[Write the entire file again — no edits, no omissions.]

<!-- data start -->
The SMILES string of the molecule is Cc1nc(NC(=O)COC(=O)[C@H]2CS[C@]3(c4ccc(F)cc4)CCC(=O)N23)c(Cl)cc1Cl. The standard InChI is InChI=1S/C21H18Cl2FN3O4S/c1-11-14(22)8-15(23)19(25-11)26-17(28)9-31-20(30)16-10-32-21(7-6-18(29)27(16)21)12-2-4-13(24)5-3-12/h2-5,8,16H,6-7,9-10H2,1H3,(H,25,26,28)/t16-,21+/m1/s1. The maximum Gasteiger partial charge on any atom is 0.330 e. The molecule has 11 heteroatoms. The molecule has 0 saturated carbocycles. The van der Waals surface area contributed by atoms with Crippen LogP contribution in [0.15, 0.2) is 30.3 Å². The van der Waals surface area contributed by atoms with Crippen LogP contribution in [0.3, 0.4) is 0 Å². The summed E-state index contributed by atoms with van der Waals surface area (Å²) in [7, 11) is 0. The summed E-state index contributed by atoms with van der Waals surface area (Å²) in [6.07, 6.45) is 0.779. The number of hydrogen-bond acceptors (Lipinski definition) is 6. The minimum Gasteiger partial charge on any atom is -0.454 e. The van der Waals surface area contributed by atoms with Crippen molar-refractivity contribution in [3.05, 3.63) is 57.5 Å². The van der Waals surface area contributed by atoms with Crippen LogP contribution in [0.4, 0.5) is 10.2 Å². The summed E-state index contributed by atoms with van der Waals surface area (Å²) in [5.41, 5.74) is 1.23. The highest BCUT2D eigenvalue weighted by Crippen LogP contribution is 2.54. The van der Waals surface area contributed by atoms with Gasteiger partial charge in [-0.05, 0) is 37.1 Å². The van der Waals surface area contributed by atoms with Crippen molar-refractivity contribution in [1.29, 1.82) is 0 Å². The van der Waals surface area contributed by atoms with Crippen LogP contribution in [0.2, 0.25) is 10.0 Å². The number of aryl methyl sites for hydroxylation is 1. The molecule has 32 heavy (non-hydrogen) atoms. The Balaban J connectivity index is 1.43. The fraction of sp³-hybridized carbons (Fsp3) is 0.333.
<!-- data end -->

The SMILES string of the molecule is Cc1nc(NC(=O)COC(=O)[C@H]2CS[C@]3(c4ccc(F)cc4)CCC(=O)N23)c(Cl)cc1Cl. The standard InChI is InChI=1S/C21H18Cl2FN3O4S/c1-11-14(22)8-15(23)19(25-11)26-17(28)9-31-20(30)16-10-32-21(7-6-18(29)27(16)21)12-2-4-13(24)5-3-12/h2-5,8,16H,6-7,9-10H2,1H3,(H,25,26,28)/t16-,21+/m1/s1. The maximum Gasteiger partial charge on any atom is 0.330 e. The molecule has 11 heteroatoms. The molecule has 0 saturated carbocycles. The van der Waals surface area contributed by atoms with Crippen LogP contribution in [0.15, 0.2) is 30.3 Å². The van der Waals surface area contributed by atoms with Crippen LogP contribution in [0.3, 0.4) is 0 Å². The summed E-state index contributed by atoms with van der Waals surface area (Å²) in [7, 11) is 0. The summed E-state index contributed by atoms with van der Waals surface area (Å²) in [6.07, 6.45) is 0.779. The number of hydrogen-bond acceptors (Lipinski definition) is 6. The minimum Gasteiger partial charge on any atom is -0.454 e. The van der Waals surface area contributed by atoms with Crippen molar-refractivity contribution in [3.05, 3.63) is 57.5 Å². The van der Waals surface area contributed by atoms with Crippen LogP contribution in [0.4, 0.5) is 10.2 Å². The summed E-state index contributed by atoms with van der Waals surface area (Å²) in [5.41, 5.74) is 1.23. The highest BCUT2D eigenvalue weighted by Crippen LogP contribution is 2.54. The van der Waals surface area contributed by atoms with Gasteiger partial charge in [-0.05, 0) is 37.1 Å². The van der Waals surface area contributed by atoms with Crippen molar-refractivity contribution in [1.29, 1.82) is 0 Å². The van der Waals surface area contributed by atoms with Crippen LogP contribution in [0.2, 0.25) is 10.0 Å². The number of aryl methyl sites for hydroxylation is 1. The molecule has 32 heavy (non-hydrogen) atoms. The Balaban J connectivity index is 1.43. The fraction of sp³-hybridized carbons (Fsp3) is 0.333.